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Democratic Presidential candidates debate health care reform

Written by Diane Archer

One of the biggest differences among the Democratic presidential candidates is where they stand on health care reform. During the debates last week, we saw that Elizabeth Warren and Bernie Sanders are big proponents of Medicare for All; and, Kamala Harris understands the value of Medicare for All and the costs of relying on commercial health insurance to cover our health care. Most of the other candidates mistakenly seem to believe we can lower health care costs sufficiently through a “public option,” sometimes called Medicare for some.

Amy Klobuchar, Michael Bennet, Joe Biden, and Beto O’Rourke are not calling for Medicare for All, even though it guarantees people coverage with full choice of doctors and hospitals and no out-of-pocket costs. They say they want to give people the choice of Medicare, because it offers more choice and let’s people keep the coverage they have if they’d like.

These candidates want to allow people to choose costly private health plans with restricted networks of doctors and hospitals. What they don’t seem to appreciate is that public option plans (Medicare for some) may sound good, but they do not drive down health care costs sufficiently and keep health care unaffordable for most people.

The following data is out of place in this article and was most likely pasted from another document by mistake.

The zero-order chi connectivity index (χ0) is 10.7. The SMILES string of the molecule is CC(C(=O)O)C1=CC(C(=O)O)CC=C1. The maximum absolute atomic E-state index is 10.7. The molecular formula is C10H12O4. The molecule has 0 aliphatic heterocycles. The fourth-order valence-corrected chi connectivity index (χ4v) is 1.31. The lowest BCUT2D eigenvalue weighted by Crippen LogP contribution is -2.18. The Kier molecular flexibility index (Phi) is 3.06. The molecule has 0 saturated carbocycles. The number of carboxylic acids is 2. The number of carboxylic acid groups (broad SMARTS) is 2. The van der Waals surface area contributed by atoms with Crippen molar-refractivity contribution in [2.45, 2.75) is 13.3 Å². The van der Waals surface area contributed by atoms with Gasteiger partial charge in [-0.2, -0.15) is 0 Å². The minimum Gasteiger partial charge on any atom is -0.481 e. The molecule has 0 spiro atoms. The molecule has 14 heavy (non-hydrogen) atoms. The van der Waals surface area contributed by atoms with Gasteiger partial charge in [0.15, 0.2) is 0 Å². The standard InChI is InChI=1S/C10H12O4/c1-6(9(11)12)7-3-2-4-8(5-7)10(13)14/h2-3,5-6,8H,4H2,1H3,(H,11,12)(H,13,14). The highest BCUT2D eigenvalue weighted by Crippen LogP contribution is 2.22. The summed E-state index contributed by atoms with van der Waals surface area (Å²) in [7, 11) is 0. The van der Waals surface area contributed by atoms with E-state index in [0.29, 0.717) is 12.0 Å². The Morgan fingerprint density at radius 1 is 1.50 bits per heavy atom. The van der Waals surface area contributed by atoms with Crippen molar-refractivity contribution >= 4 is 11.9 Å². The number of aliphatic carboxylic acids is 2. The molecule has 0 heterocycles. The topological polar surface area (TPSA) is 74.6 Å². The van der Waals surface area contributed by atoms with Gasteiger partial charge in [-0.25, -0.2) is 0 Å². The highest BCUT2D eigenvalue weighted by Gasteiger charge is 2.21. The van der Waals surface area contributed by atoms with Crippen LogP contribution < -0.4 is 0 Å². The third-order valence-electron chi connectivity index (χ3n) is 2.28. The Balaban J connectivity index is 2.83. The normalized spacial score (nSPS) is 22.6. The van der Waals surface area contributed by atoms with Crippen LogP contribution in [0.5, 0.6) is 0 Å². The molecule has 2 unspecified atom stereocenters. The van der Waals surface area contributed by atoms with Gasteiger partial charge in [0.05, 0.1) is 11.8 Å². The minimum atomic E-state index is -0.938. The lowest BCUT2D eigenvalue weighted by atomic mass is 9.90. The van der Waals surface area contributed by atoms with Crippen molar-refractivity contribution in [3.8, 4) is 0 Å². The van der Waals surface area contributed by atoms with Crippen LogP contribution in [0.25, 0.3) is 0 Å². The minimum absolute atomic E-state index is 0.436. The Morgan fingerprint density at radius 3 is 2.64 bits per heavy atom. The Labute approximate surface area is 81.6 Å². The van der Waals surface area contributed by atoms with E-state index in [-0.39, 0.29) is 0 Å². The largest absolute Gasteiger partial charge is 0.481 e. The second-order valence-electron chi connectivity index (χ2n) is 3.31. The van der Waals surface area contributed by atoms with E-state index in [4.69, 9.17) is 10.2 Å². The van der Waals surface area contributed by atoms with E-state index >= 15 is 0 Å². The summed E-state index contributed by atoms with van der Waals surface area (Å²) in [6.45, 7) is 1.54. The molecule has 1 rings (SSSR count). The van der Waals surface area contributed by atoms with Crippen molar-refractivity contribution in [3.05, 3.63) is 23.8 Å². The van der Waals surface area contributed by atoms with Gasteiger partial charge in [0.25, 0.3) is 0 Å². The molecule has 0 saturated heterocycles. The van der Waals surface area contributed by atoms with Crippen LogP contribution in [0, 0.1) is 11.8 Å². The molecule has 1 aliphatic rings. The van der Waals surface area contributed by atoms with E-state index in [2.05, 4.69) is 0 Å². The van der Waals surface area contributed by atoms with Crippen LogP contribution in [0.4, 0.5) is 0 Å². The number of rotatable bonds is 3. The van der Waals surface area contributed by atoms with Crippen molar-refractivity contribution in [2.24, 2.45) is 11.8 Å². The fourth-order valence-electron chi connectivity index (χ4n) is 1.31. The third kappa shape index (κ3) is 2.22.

Virtually every American wants access to private health care from private doctors and private hospitals, which is exactly what Medicare for All offers.  Do people really care whether public or private insurance pays their bills? Do they understand that only if public insurance pays their bills will their costs come down?

Mayor Bill deBlasio of New York City, another supporter of Medicare for All, challenged O’Rourke on his position. “Congressman O’Rourke, private insurance is not working for tens of millions of Americans when you talk about the co-pays, the deductibles, the premiums, the out of pocket expenses. It’s not working.” “How can you defend a system that’s not working?” O’Rourke had no good answer.

Former Congressman John Delaney did not appear to appreciate the twisted logic of his argument against Medicare for All, which he based on statements from hospital CEOs. Of course, they oppose Medicare for All. Their self-interest is in ensuring they receive as high rates as possible.

The majority of candidates demonized pharmaceutical companies and said they want lower drug prices. But, you need to read between the lines. Senator Klobuchar wants Medicare drug price negotiation, which does nothing to help the 170 million people with job-based coverage. She appears to want to allow working people to import drugs from abroad, which is at best a short-term solution.

In sharp contrast, Senator Cory Booker is sponsoring Senator Sanders’ bill calling for international reference pricing for drugs, essentially, paying the average of what other wealthy countries pay. That proposal should cut drug prices for everyone in half.  Senator Warren has her own bill to bring down drug prices for everyone.

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